One of the key points of becoming more aware of yourself, your life, your thoughts, and your actions – or, as I call it, opening your third eye – is to learn to be true to yourself and others.
The problem is: people just aren’t used to dealing in truth.
And that’s not even their fault. Society dictates that if you don’t agree with someone, it’s polite to keep your mouth shut. If you can’t say anything nice, then don’t say anything at all is a fine and effective mantra – but it’s often taken not as direction to avoid needlessly insulting people, but as a command to quiet your criticisms and keep your thoughts to yourself.
At that extreme, it’s certainly one way of floating through the ocean of life without causing any ripples or splashes.
But man… what a dull life that would be.
Don’t get me wrong, I’m not suggesting you go out and act like a self-righteous ass to everyone you meet. What I am suggesting, however, is that you be more truthful in your life – especially when you’re invited to share your opinion.
This can be as simple as telling your lover or best friend your true feelings when they ask if you like their new haircut. Yes – I can see you wincing already, but let me explain why being truthful is important even when it’s scary…
It’s about control, and keeping as much of it as you can. You are not going to be able to control all external factors on your life – run away (fast) from anyone who says they can give you that power – but you can control how you interact with, and react to, the things and people around you.
Tell the truth when you have the chance to, and you give your soul and spirit the opportunity to meaningfully express themselves.
Let me explain. When we don’t (or do) like something, we tell ourselves so, and we genuinely feel it – because when something is meaningful to us, the internal response isn’t filtered. If we, say, agree with an opinion that we really think is rubbish, we go against that internal message. It is an act of self-suppression – not to mention deception.
Usually, we do this so we can maintain civility in unknown, or potentially incendiary, situations – such as meeting a new person and trying to get a feel for them. That’s perfectly normal, because who wants to end up accidentally starting a fight over opinions with someone who barely knows you, your values or wider principles (with the same being true of your knowledge of the other person)?
But problems arise when you stick to this behaviour across a longer course. If you lie, or deny speaking your true thoughts so as to remain agreeable with everyone you meet, then you will actually attract people who hold values with which you disagree. This is a very quick way to surround yourself with people who bring you down – because you end up feeling like you always have to keep your mouth shut.
Here’s an example:
You’re in a meeting about patient-doctor relationships. Your line manager thinks you should be giving out satisfaction surveys for patients to complete before they get discharged. That way, he says, the practice can analyse which doctors have a better relationship and satisfaction rating over time. He asks you what you think.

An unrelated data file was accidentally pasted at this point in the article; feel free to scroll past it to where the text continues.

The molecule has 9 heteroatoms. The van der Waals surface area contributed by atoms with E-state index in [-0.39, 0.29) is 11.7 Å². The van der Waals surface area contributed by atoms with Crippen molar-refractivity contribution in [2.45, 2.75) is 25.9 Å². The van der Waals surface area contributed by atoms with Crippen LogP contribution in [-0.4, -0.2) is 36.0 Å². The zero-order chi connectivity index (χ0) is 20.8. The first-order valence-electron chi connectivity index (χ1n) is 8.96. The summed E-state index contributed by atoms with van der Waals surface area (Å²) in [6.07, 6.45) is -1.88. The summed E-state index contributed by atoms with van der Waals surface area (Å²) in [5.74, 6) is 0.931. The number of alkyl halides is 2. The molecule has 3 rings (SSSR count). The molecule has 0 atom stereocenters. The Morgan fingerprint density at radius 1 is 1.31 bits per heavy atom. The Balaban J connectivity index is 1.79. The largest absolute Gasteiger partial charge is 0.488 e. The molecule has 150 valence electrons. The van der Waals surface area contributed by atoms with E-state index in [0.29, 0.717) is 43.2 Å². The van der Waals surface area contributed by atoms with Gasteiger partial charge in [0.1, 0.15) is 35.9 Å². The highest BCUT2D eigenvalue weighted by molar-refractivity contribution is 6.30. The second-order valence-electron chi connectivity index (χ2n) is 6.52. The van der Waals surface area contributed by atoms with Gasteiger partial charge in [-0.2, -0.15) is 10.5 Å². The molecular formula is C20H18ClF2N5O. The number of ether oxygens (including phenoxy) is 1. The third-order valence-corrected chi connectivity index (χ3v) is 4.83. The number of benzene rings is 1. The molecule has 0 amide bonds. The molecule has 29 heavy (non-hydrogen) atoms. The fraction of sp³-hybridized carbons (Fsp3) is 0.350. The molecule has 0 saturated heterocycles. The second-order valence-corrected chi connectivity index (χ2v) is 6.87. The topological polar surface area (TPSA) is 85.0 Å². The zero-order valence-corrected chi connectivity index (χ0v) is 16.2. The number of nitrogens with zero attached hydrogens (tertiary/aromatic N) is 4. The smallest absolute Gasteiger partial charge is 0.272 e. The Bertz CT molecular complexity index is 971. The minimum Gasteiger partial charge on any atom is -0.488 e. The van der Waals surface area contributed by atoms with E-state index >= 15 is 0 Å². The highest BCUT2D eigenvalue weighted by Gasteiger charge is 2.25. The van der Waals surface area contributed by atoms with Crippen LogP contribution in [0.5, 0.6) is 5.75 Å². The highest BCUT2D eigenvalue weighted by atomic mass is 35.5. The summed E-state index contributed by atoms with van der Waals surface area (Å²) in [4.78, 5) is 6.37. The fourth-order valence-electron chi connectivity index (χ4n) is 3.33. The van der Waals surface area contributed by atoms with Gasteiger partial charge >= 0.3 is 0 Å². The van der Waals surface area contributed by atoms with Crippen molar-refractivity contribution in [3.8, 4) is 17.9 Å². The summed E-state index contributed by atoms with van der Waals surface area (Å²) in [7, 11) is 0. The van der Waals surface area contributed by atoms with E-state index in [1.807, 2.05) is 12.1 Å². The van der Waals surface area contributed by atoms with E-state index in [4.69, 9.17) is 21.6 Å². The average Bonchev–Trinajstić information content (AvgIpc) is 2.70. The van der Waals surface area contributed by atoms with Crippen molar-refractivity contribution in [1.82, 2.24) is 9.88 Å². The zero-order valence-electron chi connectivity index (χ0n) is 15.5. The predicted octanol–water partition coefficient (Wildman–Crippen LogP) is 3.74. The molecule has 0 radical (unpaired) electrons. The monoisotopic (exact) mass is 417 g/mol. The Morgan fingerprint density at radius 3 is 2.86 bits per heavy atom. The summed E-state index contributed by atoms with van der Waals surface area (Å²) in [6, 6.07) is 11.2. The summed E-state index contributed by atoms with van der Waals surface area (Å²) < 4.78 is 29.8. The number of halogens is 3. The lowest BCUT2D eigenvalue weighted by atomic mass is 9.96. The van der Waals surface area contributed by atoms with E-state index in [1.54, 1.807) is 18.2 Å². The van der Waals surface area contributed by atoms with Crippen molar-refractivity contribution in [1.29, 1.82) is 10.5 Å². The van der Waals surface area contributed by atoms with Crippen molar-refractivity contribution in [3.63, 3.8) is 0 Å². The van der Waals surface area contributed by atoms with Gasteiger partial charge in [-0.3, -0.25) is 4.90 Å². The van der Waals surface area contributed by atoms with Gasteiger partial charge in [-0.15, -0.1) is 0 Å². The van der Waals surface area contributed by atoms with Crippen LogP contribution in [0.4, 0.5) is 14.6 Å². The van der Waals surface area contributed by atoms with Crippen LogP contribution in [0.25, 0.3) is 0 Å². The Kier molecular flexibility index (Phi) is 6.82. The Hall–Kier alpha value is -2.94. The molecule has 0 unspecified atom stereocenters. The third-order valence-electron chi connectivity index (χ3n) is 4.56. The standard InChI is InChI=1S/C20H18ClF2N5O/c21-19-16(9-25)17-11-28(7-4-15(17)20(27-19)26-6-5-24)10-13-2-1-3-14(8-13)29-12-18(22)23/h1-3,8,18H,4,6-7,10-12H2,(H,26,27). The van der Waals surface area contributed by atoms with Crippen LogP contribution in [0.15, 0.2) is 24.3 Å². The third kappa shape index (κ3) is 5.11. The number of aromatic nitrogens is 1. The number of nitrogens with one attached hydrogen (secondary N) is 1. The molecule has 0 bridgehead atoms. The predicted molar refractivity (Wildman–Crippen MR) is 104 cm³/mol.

Truth is you think it’s a worthless idea. You imagine the negative feelings between doctors that such a policy could cause. You frown over the extra paperwork, and believe patient satisfaction would be improved by having more consultation time – not by needless surveys. So how are you going to respond?
If you tell the truth, your boss might get in a huff with you. Depending on how vindictive they are, your next review might show up with some marked ‘areas for improvement’. But if you lie and say you like the idea, then you’ll be endorsing something you believe is wrong.
That’s not to mention that if you agree, in front of colleagues who most likely share your disbelief in the suggested initiative, your relationship with co-workers could be affected. What if your manager rushed this through and everyone else blamed you for not helping shoot it down?
What this boils down to is that each time we’re asked a question, there’s a choice – a fork that appears in the road ahead. I suggest you take the path of truth. No matter the consequences. You may not be able to control external consequences, but you can certainly control whether or not you leave yourself feeling internally suppressed.
The important thing is to be truthful and honest, with the world and with yourself.
People often say honesty is the best policy, and it’s true – not just because your reputation can be ruined when lies come to light, but because speaking the truth as you see it is a freeing act that avoids internal conflict.
You might, at this point, be wondering what the title of this article has to do with telling the truth. Here it is: when you let the world consistently see the ‘real’ you, some people aren’t going to like it. But I guarantee you’ll feel happier associating more often with people who know and like the ‘real’ you, than you will by lying to placate everybody you meet. It’s perfectly fine not to like – or be liked – by everyone. Don’t be afraid of it.
What matters is that you like yourself. And you can’t do that if you deny your own knowledge, values, and opinions at every turn.
Speak up, speak true, be willing to accept correction and criticism, and you’ll always stand safe in the knowledge that – to the best of your ability – you have acted with integrity. That’s a much more fulfilling existence than the alternative, wouldn’t you agree?